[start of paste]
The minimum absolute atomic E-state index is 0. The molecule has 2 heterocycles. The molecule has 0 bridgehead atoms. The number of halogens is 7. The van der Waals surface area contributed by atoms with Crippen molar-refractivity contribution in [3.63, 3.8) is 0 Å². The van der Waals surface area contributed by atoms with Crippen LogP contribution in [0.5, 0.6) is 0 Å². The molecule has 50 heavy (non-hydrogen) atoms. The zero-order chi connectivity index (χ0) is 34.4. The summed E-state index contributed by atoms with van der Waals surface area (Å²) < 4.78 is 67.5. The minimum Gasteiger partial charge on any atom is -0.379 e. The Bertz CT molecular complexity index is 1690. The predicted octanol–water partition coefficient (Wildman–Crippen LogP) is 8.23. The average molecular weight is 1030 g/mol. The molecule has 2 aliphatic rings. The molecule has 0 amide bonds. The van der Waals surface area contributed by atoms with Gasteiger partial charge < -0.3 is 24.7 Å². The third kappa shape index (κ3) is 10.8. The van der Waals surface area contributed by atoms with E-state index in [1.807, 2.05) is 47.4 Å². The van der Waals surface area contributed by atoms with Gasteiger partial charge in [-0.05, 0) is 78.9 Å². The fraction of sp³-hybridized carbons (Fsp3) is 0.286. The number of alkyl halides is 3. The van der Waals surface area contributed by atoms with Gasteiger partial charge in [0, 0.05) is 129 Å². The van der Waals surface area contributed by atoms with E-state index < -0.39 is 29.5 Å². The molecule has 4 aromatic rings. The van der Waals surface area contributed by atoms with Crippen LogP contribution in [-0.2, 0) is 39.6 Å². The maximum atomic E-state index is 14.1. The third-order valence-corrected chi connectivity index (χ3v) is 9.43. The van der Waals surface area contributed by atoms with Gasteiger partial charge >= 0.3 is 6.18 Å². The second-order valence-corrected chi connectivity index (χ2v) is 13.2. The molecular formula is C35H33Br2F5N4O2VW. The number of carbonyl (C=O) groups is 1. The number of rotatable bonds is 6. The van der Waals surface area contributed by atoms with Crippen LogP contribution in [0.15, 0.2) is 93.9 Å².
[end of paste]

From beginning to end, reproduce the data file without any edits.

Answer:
The minimum absolute atomic E-state index is 0. The molecule has 2 heterocycles. The molecule has 0 bridgehead atoms. The number of halogens is 7. The van der Waals surface area contributed by atoms with Crippen molar-refractivity contribution in [3.63, 3.8) is 0 Å². The van der Waals surface area contributed by atoms with Crippen LogP contribution in [0.5, 0.6) is 0 Å². The molecule has 50 heavy (non-hydrogen) atoms. The zero-order chi connectivity index (χ0) is 34.4. The summed E-state index contributed by atoms with van der Waals surface area (Å²) < 4.78 is 67.5. The minimum Gasteiger partial charge on any atom is -0.379 e. The Bertz CT molecular complexity index is 1690. The predicted octanol–water partition coefficient (Wildman–Crippen LogP) is 8.23. The average molecular weight is 1030 g/mol. The molecule has 2 aliphatic rings. The molecule has 0 amide bonds. The van der Waals surface area contributed by atoms with Gasteiger partial charge < -0.3 is 24.7 Å². The third kappa shape index (κ3) is 10.8. The van der Waals surface area contributed by atoms with E-state index in [1.807, 2.05) is 47.4 Å². The van der Waals surface area contributed by atoms with Gasteiger partial charge in [-0.05, 0) is 78.9 Å². The fraction of sp³-hybridized carbons (Fsp3) is 0.286. The number of alkyl halides is 3. The van der Waals surface area contributed by atoms with Gasteiger partial charge in [0, 0.05) is 129 Å². The van der Waals surface area contributed by atoms with E-state index < -0.39 is 29.5 Å². The molecule has 4 aromatic rings. The van der Waals surface area contributed by atoms with Crippen LogP contribution in [-0.2, 0) is 39.6 Å². The maximum atomic E-state index is 14.1. The third-order valence-corrected chi connectivity index (χ3v) is 9.43. The van der Waals surface area contributed by atoms with Gasteiger partial charge >= 0.3 is 6.18 Å². The second-order valence-corrected chi connectivity index (χ2v) is 13.2. The molecular formula is C35H33Br2F5N4O2VW. The number of carbonyl (C=O) groups is 1. The number of rotatable bonds is 6. The van der Waals surface area contributed by atoms with Crippen LogP contribution in [0.15, 0.2) is 93.9 Å².